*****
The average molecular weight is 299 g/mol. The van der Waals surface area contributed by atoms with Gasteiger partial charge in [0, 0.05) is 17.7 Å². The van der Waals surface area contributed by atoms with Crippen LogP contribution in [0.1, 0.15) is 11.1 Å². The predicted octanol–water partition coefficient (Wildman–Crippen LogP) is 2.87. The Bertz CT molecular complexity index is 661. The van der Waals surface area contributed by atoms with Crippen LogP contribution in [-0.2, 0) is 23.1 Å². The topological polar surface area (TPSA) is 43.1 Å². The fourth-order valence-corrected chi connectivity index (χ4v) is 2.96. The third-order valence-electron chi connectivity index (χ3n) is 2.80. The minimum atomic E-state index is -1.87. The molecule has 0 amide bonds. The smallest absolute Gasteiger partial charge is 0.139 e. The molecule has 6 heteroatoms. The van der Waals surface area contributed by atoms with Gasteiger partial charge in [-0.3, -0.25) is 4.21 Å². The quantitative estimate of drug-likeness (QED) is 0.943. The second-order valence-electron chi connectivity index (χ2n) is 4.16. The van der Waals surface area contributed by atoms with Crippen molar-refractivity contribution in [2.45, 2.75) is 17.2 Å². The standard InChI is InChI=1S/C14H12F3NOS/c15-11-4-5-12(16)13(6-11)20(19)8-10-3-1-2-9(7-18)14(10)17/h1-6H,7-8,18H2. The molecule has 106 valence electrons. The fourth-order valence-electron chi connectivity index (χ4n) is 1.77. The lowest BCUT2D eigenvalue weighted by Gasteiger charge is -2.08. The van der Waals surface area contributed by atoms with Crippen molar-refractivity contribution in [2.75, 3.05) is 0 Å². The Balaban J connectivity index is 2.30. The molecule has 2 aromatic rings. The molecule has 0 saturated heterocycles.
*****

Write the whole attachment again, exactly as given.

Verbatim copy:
The average molecular weight is 299 g/mol. The van der Waals surface area contributed by atoms with Gasteiger partial charge in [0, 0.05) is 17.7 Å². The van der Waals surface area contributed by atoms with Crippen LogP contribution in [0.1, 0.15) is 11.1 Å². The predicted octanol–water partition coefficient (Wildman–Crippen LogP) is 2.87. The Bertz CT molecular complexity index is 661. The van der Waals surface area contributed by atoms with Crippen LogP contribution in [-0.2, 0) is 23.1 Å². The topological polar surface area (TPSA) is 43.1 Å². The fourth-order valence-corrected chi connectivity index (χ4v) is 2.96. The third-order valence-electron chi connectivity index (χ3n) is 2.80. The minimum atomic E-state index is -1.87. The molecule has 0 amide bonds. The smallest absolute Gasteiger partial charge is 0.139 e. The molecule has 6 heteroatoms. The van der Waals surface area contributed by atoms with Gasteiger partial charge in [-0.3, -0.25) is 4.21 Å². The quantitative estimate of drug-likeness (QED) is 0.943. The second-order valence-electron chi connectivity index (χ2n) is 4.16. The van der Waals surface area contributed by atoms with Crippen molar-refractivity contribution in [2.45, 2.75) is 17.2 Å². The standard InChI is InChI=1S/C14H12F3NOS/c15-11-4-5-12(16)13(6-11)20(19)8-10-3-1-2-9(7-18)14(10)17/h1-6H,7-8,18H2. The molecule has 106 valence electrons. The fourth-order valence-electron chi connectivity index (χ4n) is 1.77. The lowest BCUT2D eigenvalue weighted by Gasteiger charge is -2.08. The van der Waals surface area contributed by atoms with Crippen molar-refractivity contribution in [2.75, 3.05) is 0 Å². The Balaban J connectivity index is 2.30. The molecule has 2 aromatic rings. The molecule has 0 saturated heterocycles.